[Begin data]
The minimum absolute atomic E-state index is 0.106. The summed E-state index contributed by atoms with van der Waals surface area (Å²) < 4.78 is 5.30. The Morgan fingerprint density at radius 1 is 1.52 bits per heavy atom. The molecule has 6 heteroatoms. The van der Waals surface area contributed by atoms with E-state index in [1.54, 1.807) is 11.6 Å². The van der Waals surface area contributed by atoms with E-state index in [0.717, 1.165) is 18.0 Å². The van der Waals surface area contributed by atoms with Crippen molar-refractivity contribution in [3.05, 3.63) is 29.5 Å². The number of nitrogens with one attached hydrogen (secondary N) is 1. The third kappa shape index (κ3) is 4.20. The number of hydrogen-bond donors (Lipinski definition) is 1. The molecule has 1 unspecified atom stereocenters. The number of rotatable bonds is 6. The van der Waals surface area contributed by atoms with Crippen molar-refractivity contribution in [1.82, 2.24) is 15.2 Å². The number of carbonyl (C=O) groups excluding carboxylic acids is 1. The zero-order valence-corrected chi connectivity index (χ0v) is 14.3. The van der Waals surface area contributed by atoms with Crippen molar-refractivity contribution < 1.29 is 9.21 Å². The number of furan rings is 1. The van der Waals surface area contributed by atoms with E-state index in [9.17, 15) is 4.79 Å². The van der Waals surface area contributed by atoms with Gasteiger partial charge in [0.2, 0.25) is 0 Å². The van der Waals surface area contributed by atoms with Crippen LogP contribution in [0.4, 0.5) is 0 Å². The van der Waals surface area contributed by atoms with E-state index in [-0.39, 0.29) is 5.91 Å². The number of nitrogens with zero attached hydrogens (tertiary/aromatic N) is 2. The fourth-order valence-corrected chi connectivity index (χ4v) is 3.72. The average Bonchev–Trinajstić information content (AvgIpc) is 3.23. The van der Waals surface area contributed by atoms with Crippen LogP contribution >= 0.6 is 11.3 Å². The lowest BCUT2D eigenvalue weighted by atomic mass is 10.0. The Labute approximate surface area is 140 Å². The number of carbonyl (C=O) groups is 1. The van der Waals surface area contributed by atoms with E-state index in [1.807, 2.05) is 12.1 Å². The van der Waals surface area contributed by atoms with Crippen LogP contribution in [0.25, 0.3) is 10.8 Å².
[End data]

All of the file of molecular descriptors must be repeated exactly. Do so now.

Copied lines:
The minimum absolute atomic E-state index is 0.106. The summed E-state index contributed by atoms with van der Waals surface area (Å²) < 4.78 is 5.30. The Morgan fingerprint density at radius 1 is 1.52 bits per heavy atom. The molecule has 6 heteroatoms. The van der Waals surface area contributed by atoms with E-state index in [1.54, 1.807) is 11.6 Å². The van der Waals surface area contributed by atoms with E-state index in [0.717, 1.165) is 18.0 Å². The van der Waals surface area contributed by atoms with Crippen molar-refractivity contribution in [3.05, 3.63) is 29.5 Å². The number of nitrogens with one attached hydrogen (secondary N) is 1. The third kappa shape index (κ3) is 4.20. The number of hydrogen-bond donors (Lipinski definition) is 1. The molecule has 1 unspecified atom stereocenters. The number of rotatable bonds is 6. The van der Waals surface area contributed by atoms with Crippen molar-refractivity contribution in [1.82, 2.24) is 15.2 Å². The number of carbonyl (C=O) groups excluding carboxylic acids is 1. The zero-order valence-corrected chi connectivity index (χ0v) is 14.3. The van der Waals surface area contributed by atoms with Crippen molar-refractivity contribution < 1.29 is 9.21 Å². The number of furan rings is 1. The van der Waals surface area contributed by atoms with E-state index in [9.17, 15) is 4.79 Å². The van der Waals surface area contributed by atoms with Gasteiger partial charge in [0.2, 0.25) is 0 Å². The van der Waals surface area contributed by atoms with Crippen LogP contribution in [0.4, 0.5) is 0 Å². The van der Waals surface area contributed by atoms with E-state index in [-0.39, 0.29) is 5.91 Å². The number of nitrogens with zero attached hydrogens (tertiary/aromatic N) is 2. The fourth-order valence-corrected chi connectivity index (χ4v) is 3.72. The average Bonchev–Trinajstić information content (AvgIpc) is 3.23. The van der Waals surface area contributed by atoms with Crippen LogP contribution >= 0.6 is 11.3 Å². The lowest BCUT2D eigenvalue weighted by atomic mass is 10.0. The Labute approximate surface area is 140 Å². The number of carbonyl (C=O) groups is 1. The van der Waals surface area contributed by atoms with E-state index in [1.807, 2.05) is 12.1 Å². The van der Waals surface area contributed by atoms with Crippen LogP contribution in [0.25, 0.3) is 10.8 Å².